Programmers aren't a monolithic group. Coming from Fortran I never complained about memory management. In fact it was an improvement. These days I typically use my own GC. If I write it myself, I have full control over how it's implemented and where I use it. I typically like reference counting because it's simple and predictable yet I only tend to use it for semi-permanent data structures. I can still pass around normal pointers for most operations. I can also use normal pointers for back-pointers in tree structures and avoid many GC issues. This kind of thing is hard to do if someone hands you a GC system which you are forced to use as is.

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Posted 12 November 2009 - 09:31 PM

Never said they were. That's why I said "lots", not "all".

When the industry was extolling the virtue of using Java or .NET (when it came out), one of the reasons was to be freed from the burden of memory management that C++ imposed, was it not?

In fact, I meant to illustrate that language design is always a huge set of trade-offs. And, no matter what method you pick, you'll always find a curmudgeon that wants it the opposite way.
Hyperbole is, like, the absolute best, most wonderful thing ever! However, you'd be an idiot to not think dogmatism is always bad.

### #28poita

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Posted 13 November 2009 - 12:44 AM

.oisyn said:

My god. I hope I never have to work with a language that you designed. Syntactic sugar helps a great deal with respect to productivity and code maintainability. Your argument could have just as well been to use assembly, because you can do anything with assembly. And why add, if you can increment? Why multiply, if you can add?

I think you may have misunderstood me. I meant that the features should not be *hard-coded* into the language. There will still be for loops, and they'll work exactly as they do now, except that they're part of the library and you can write similar looping constructs at your will.

At the lowest level, the language *will* be similar to assembly, however there will be mechanisms for abstraction so that you can write code at a high level.

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Why have closures, if you can have regular function pointers which can't be defined in local scope and which can't access the variables out of the local scope, which doesn't matter because you can just as well put all the local variables in the struct and pass it to the global function. No thank you ma'am, I'm pretty fine with a language construct that allows me to express myself in a less verbose way which makes me more productive, my code less error-prone and more readable.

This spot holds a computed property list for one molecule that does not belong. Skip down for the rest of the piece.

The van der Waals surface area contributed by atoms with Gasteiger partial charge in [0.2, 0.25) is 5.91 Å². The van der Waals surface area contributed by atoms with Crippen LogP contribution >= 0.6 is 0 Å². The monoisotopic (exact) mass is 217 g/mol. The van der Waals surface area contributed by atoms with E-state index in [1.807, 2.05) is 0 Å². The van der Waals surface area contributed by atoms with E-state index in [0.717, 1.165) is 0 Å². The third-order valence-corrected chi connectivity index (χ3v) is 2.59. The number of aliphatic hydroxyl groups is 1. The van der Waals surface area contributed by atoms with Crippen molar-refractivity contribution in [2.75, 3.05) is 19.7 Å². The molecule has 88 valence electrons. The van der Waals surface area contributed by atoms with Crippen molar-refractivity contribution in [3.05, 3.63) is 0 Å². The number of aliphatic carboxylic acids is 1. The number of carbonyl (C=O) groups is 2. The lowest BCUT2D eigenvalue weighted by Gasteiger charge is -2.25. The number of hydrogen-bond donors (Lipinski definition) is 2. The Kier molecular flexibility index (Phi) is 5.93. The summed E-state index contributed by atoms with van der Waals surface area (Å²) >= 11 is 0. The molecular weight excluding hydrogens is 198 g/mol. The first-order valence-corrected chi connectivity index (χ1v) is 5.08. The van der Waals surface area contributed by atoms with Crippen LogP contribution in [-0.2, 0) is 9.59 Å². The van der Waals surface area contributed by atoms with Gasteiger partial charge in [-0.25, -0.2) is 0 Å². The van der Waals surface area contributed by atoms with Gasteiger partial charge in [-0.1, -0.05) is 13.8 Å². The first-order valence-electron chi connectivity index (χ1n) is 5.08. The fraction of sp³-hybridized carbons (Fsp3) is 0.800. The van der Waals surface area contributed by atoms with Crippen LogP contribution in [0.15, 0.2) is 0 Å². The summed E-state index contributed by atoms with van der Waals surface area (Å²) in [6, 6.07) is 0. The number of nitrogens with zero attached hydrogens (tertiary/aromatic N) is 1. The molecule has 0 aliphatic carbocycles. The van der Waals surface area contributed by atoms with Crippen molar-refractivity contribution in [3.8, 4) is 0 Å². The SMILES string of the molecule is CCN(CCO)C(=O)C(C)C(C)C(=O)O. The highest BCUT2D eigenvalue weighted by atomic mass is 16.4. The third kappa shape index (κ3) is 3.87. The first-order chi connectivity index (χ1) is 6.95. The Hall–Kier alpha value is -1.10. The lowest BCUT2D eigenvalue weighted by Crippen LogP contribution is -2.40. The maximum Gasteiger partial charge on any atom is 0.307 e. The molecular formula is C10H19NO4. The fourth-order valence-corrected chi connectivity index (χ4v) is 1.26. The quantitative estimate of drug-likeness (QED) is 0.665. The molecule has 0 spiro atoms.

Again, things like closures would not be part of the core language, but instead would be part of a library. The obvious advantage being that, if you don't like how closures worked then you could modify the source yourself, or you could write a new style of closure that worked for your particular needs.

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structure is important feature of software (code) for us humans.

I don't see where I said that we should remove structure from languages. OOP is one way to structure programs. Is it the best? I don't think so, and that's why I'm trying to find better ways.

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Show us what you have and let's discuss it, I'll be glad. Or contact me on ICQ, SKYPE, ..., it's a nice discussion.

I'd be happy to discuss it, but my ideas are still immature, and it's all still in my head. I've already given a few characteristics of what the language would be like, but as I explained earlier I haven't solved some core problems yet, and the solution to those could completely change the language (from being imperative to declarative). As such, I don't see any point trying to develop anything concrete until I solve those problems.

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I don't mean to be come across as hostile. I just don't understand your "people are happy, so let's just live with what we've got, even if you think it could be improved." That doesn't really strike me as a good mindset for progress.

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No you couldn't. After you have the two iterators for splicing, there could be third iterator adding/removing values in between the iterators messing up the count values. I made design decision in my list implementation to maintain list size within the list class and only allow splicing of an entire list to another in O(1) time. It's much more rare to splice than ask for the size of the list.

That doesn't make it impossible, it just makes it more difficult. You know whether the 3rd iterator is between the first two or not (due to linear traversal), so you know how it is effecting the count.

Regardless, I only need to argue the specific case here. What I'm saying is that there *are* situations where having extra information could dramatically improve performance, but in many cases that information would only be available if you modify subfunctions.

A similar problem is stream fusion. Let's say you wanted to do this:
for (int i = 0; i < n; ++i)

foo();

for (int i = 0; i < n; ++i)

bar();

Of course, this can be improved by joining the loops (provided bar() doesn't rely on specific side-effects of foo()):

for (int i = 0; i < n; ++i)

{

foo();

bar();

}

But what if you had already factored out the loops?

foo_loop();

bar_loop();

The only way you can merge the loops then is to break the structure of your program (or hope the optimizer can do it for you).

And that really is what I see as a core problem of many imperative languages: they often force the programmer to choose between fast, unstructured code, and slow, structured code. I don't believe that programmers should ever have to make that decision.

### #29SamuraiCrow

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Posted 13 November 2009 - 02:00 AM

@poita